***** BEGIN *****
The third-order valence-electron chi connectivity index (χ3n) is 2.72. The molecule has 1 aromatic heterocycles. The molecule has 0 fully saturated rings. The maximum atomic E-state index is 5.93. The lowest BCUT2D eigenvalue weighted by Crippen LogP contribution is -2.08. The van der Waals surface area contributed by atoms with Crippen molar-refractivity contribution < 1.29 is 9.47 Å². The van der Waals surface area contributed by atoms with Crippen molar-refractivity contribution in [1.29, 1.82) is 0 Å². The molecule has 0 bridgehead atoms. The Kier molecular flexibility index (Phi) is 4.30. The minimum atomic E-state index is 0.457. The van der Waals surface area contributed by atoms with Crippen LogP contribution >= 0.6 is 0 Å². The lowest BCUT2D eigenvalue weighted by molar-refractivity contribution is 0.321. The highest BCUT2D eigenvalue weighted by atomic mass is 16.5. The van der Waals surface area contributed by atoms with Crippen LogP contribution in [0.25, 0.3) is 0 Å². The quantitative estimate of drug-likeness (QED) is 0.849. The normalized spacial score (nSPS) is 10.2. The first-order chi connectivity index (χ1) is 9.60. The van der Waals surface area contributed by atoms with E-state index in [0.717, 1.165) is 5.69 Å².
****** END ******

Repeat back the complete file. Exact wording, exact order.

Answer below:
The third-order valence-electron chi connectivity index (χ3n) is 2.72. The molecule has 1 aromatic heterocycles. The molecule has 0 fully saturated rings. The maximum atomic E-state index is 5.93. The lowest BCUT2D eigenvalue weighted by Crippen LogP contribution is -2.08. The van der Waals surface area contributed by atoms with Crippen molar-refractivity contribution < 1.29 is 9.47 Å². The van der Waals surface area contributed by atoms with Crippen molar-refractivity contribution in [1.29, 1.82) is 0 Å². The molecule has 0 bridgehead atoms. The Kier molecular flexibility index (Phi) is 4.30. The minimum atomic E-state index is 0.457. The van der Waals surface area contributed by atoms with Crippen LogP contribution >= 0.6 is 0 Å². The lowest BCUT2D eigenvalue weighted by molar-refractivity contribution is 0.321. The highest BCUT2D eigenvalue weighted by atomic mass is 16.5. The van der Waals surface area contributed by atoms with Crippen LogP contribution in [0.25, 0.3) is 0 Å². The quantitative estimate of drug-likeness (QED) is 0.849. The normalized spacial score (nSPS) is 10.2. The first-order chi connectivity index (χ1) is 9.60. The van der Waals surface area contributed by atoms with E-state index in [0.717, 1.165) is 5.69 Å².